By Natalie Smolenski, head of business development, Hyland.
Digital credentials, presented through a blockchain-secured format, have the power to eliminate fraud and verify students’ identities through admissions. Blockchain, a verification infrastructure used to prevent fraud, plays an increasingly important role in educational record verification, as the technology is quickly being adapted to verify educational experiences and qualifications. These include degrees, transcripts and other types of credentials.
Not only can blockchain make credential verification much faster, it is also significantly less expensive and vastly more secure. This opens the possibility of virtually eliminating records fraud, streamlining the verification of educational documents and giving control of personal data back to individuals.
Eliminate records fraud
Academic records fraud is both widespread and pervasive, as it is easy to edit and falsify information both digitally and on paper. Diploma mills are a flourishing industry – a real diploma can be purchased from a fake school and fake diplomas from real schools. Universities also regularly discover that applicant transcripts include photoshopped grades.
Blockchain can solve this problem by providing a decentralized, transnational and digital verification infrastructure to prevent and detect fraud. It achieves this by employing both advanced cryptography and timestamped digital signatures to validate both the issuer and recipient of a credential. Digital signatures and hashed data, combined with the immutable blockchain ledger, ensure that credentials have not been tampered with. Minimization of fraud increases trust, which facilitates international student mobility and safeguards the public from professionals with illegitimate credentials.
Streamline sharing and verification of educational documents
Under the current practice of applying for employment or further educational experiences, individuals must request their official academic records from their school or institution. This process is both costly and time consuming: the receiving institution is required to validate the credential either by using a software vendor’s solution or by contacting the school—or a third-party credential verification organization (CVO)—by phone or in writing.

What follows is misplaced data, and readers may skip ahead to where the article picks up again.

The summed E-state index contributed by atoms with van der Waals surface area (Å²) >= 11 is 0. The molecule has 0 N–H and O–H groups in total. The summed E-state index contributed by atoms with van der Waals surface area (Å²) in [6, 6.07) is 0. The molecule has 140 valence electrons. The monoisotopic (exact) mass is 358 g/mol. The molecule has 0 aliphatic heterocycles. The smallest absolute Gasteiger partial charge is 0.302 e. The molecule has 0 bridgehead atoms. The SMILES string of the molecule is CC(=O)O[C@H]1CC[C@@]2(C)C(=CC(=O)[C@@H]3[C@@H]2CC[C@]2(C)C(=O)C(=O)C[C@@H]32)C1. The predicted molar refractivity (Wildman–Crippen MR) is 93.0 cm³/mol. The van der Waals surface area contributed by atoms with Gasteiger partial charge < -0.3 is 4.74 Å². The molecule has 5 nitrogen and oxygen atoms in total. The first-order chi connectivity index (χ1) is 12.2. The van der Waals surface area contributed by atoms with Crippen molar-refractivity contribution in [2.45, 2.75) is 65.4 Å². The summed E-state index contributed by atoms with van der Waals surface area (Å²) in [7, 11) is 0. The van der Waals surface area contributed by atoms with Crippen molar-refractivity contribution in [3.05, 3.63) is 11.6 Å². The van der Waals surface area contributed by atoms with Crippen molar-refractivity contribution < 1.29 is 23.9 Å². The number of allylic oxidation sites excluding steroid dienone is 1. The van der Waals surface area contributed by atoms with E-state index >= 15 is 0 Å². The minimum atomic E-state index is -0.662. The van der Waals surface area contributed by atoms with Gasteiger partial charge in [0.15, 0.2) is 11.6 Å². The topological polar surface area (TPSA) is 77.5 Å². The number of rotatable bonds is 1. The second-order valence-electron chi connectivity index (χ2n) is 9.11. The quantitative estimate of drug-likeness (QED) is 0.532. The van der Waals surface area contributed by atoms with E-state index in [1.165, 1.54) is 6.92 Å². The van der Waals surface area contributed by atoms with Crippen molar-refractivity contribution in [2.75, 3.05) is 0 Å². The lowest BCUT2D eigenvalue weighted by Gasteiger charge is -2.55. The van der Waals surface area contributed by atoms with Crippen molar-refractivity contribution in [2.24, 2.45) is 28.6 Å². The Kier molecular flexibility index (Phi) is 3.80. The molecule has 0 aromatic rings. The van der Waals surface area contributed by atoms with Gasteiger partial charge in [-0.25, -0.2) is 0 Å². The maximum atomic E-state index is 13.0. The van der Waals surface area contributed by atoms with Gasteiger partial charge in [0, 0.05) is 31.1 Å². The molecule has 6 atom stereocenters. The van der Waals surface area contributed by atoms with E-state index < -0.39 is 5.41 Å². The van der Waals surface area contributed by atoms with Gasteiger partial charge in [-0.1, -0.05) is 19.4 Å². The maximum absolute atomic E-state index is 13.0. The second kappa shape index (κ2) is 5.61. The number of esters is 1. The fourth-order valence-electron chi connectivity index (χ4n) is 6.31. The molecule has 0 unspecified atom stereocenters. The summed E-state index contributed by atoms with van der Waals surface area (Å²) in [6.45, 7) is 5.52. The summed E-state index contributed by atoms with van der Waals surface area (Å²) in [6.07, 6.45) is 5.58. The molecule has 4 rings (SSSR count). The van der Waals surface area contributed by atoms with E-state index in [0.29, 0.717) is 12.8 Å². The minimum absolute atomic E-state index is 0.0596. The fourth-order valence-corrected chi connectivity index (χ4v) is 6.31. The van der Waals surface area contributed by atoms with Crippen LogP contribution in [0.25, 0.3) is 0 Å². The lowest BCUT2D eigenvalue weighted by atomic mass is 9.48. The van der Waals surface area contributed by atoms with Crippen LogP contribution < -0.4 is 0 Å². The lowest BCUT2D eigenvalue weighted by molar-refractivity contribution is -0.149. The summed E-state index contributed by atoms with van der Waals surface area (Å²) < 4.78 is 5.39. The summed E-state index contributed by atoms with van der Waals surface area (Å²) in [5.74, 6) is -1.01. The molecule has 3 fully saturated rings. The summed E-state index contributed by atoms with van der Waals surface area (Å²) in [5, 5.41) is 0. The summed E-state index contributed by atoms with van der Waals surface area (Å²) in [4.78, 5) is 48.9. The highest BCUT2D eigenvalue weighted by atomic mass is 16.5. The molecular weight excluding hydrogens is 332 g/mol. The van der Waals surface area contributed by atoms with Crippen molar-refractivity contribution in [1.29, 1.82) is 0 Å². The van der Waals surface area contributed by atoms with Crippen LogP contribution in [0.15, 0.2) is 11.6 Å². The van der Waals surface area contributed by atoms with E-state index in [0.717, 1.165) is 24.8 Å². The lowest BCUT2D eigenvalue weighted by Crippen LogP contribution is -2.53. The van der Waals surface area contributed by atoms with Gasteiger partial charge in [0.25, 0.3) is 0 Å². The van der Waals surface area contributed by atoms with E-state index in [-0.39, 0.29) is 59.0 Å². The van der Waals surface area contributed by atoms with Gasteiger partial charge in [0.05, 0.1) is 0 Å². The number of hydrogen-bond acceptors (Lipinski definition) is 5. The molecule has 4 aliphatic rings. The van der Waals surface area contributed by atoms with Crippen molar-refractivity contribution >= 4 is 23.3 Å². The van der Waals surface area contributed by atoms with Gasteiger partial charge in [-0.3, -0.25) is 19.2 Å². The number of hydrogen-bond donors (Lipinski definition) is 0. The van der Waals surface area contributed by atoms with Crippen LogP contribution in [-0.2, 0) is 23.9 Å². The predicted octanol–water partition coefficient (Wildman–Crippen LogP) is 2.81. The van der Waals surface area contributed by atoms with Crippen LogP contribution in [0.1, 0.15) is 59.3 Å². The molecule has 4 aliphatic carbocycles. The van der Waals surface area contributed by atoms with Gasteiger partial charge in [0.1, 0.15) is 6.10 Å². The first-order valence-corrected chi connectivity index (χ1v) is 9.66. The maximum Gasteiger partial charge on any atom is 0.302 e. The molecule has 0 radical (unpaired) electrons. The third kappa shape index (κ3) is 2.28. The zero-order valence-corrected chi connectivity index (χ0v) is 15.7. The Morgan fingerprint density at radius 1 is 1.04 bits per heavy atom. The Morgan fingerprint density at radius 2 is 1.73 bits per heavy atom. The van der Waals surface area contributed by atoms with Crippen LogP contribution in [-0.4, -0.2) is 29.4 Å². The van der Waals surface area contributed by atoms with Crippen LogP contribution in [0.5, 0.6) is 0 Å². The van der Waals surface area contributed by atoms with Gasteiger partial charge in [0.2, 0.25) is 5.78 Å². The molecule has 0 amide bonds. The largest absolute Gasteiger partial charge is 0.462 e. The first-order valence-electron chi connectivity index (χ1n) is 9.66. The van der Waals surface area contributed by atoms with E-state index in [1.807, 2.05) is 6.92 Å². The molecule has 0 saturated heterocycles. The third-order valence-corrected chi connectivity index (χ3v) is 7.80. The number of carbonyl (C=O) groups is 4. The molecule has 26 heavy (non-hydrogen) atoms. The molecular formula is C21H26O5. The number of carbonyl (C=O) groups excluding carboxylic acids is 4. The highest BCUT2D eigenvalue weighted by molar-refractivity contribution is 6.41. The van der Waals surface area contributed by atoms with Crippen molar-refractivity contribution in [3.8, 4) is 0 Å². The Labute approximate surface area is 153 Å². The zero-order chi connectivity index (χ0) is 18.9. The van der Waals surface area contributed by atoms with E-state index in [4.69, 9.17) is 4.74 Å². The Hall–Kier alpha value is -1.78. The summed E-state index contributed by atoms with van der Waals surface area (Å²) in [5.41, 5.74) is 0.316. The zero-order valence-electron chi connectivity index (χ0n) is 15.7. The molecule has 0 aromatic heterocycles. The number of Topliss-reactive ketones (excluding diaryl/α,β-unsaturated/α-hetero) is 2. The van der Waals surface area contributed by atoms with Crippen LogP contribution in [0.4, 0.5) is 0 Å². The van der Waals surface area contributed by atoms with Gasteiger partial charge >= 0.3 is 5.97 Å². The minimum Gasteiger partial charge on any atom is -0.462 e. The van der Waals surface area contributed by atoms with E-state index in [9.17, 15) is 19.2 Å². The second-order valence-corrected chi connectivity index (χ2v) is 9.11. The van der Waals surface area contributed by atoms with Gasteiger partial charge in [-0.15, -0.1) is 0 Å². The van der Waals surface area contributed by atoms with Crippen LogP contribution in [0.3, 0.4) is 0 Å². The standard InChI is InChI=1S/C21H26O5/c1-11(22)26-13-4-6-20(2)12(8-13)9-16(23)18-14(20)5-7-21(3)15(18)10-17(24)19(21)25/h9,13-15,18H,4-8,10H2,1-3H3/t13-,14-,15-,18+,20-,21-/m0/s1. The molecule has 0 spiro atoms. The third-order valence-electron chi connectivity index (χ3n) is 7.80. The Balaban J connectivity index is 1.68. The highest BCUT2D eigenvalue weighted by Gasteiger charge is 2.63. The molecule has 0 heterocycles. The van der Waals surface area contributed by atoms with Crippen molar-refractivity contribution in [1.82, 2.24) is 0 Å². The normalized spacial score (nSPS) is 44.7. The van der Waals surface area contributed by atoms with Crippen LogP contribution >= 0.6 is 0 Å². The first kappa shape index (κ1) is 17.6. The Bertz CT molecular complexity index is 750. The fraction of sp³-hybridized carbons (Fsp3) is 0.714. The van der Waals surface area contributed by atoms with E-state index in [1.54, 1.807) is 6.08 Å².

Blockchain allows institutions to issue records to recipients only once. Following the first issuance, recipients can carry their records with them in a portable, digital format and cryptographically prove to anyone that the record was issued to them and by which institution. Recipients can share their records at their own discretion and make decisions about which data to disclose. This eliminates the back-and-forth interaction between receiving institutions and issuing institutions, simplifying the process of record transfer and verification.
Return control of personal data to individuals
Currently, individuals have copies or originals of their official records in their possession. However, these records are not self-validating; their original issuing institutions still must re-authenticate the records each time verification is needed. This makes the records in the hands of the individual effectively worthless, as they have no ability to verify and share those records.
It would be as though you could carry cash with you but couldn’t spend it without the store calling the government to validate the cash was authentic—a process that takes several weeks or months on average—every single time. In the best-case scenario, the store would send a digital verification request to a third-party company—say, RealCash—to verify the cash is authentic. This process is quick, but they may charge you or the store a fee—and what happens if RealCash goes out of business or stops providing the service? Then, the verification process must start from scratch all over again.
Anchoring digital credentials to a blockchain enables instant verification every time. Individuals now have a useable record they can carry with them anywhere and share with anyone they choose. Additionally, these records can be verified an unlimited number of times, at no cost, without the need for re-issuance or additional validation. This empowers individuals, placing control over their own documents back into their hands.
Because of the importance of educational credentials and qualifications for future learning and employment, education is at the forefront of the technological transition to verifiable credentials. This places educational institutions in the exciting and unprecedented position of serving as a global vanguard for new technology adoption – the first non-currency use cases for a next-generation social currency of trust. In this way, the education industry has the potential to lead the way in the future of blockchain.